Home/A Follow-Up On “Two Days, One Night”

A Follow-Up On “Two Days, One Night”

Based on the comments I received, I think I may have been misunderstood a bit in my piece on the film, “Two Days, One Night.” Allow me to clarify a few things:

Some readers apparently thought I was endorsing the view that businesses should always pursue the bottom line, with no other considerations. I do not believe that. I don’t think that a “purely capitalist framework” inevitably “improves things for everyone.” Rather, I was saying that within such a framework – i.e., within a certain set of given assumptions and assuming institutional arrangements that reflect those assumptions – it’s clear what the business is supposed to do, and why. Reject those assumptions – or assert that existing arrangements don’t actually reflect those assumptions – and you may also reject the conclusion. As I do. As I thought was clear.

Some readers argued that the film had nothing to do with workplace democracy. The workers are not owners. Management decided the terms of the vote – there was no choice to have no layoffs, still get a bonus, and have less profit, nor were other choices like reducing some employees’ hours, reducing management compensation, or any other alternative put on the table. Only two choices were given: lay off Sandra and get a bonus, or keep Sandra and lose the bonus.

This is, indeed, far from a perfect description of workplace democracy. But consider the way our actual electoral democracy works. Who selects the choices we, the electorate, have to choose from? One of the features of democracy – and a basis of criticism thereof since the time of Pericles – is that it empowers those who are good at swaying opinion, and one way you sway opinion is by structuring choices. Unless we are imagining a world in which management simply ceases to exist (which would be a world more radically decentralized than most of us would ever seriously contemplate), the potential exists for management to play these kinds of games.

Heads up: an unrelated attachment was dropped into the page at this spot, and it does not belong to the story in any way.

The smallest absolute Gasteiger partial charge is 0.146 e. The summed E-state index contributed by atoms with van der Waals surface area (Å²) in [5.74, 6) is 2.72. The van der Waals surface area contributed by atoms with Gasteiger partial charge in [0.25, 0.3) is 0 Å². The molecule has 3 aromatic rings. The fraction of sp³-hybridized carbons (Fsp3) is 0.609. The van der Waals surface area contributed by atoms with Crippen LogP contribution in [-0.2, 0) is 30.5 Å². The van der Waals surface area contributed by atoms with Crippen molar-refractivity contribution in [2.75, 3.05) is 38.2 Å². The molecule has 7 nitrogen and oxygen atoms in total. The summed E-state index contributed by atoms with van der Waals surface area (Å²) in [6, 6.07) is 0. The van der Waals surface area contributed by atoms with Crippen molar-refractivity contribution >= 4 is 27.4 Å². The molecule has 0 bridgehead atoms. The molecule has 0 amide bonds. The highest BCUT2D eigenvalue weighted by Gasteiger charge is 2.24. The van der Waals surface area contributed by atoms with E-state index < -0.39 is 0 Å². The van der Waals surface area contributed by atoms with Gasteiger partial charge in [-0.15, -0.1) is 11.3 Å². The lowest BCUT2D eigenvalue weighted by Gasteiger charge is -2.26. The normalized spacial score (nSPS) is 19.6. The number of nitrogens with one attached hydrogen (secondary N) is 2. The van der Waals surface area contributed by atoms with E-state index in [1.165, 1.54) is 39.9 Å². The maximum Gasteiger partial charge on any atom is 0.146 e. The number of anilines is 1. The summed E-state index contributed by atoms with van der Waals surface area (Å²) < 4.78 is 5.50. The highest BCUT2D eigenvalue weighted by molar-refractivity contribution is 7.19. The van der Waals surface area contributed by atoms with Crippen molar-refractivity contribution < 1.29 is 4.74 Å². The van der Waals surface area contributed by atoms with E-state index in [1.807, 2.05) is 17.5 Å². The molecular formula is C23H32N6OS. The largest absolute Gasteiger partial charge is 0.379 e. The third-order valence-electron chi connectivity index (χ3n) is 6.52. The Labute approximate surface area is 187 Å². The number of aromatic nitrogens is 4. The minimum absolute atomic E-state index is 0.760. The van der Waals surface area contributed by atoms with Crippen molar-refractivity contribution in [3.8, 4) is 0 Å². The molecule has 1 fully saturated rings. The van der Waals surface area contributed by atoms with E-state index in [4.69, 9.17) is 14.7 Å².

I admit, I assumed that the formal reason why a vote was happening at all had something to do with workplace democracy. Perhaps management is obliged to get worker approval for layoffs? In the absence of such a rule, I can’t imagine why management went through the trouble and turmoil – why not simply lay her off and be done with it? Therefore, I read the film as showing how such rules – which might have been intended to give workers more of a say in their workplaces – can play out in practice under conditions of scarcity and competition. I think I was correct in doing so.

Finally, some readers argued that this just proves solidarity is impossible so long as we have the profit motive. But the profit motive is just that – a motive. If you’ve got a plan for abolishing avarice, along with lust and pride and anger and the rest of them, clue me in. Scarcity and competition are objective conditions in the world. If solidarity is impossible under those conditions, then solidarity is impossible. I’m not that much of a pessimist.

about the author

Noah Millman, senior editor, is an opinion journalist, critic, screenwriter, and filmmaker who joined The American Conservative in 2012. Prior to joining TAC, he was a regular blogger at The American Scene. Millman’s work has also appeared in The New York Times Book Review, The Week, Politico, First Things, Commentary, and on The Economist’s online blogs. He lives in Brooklyn.

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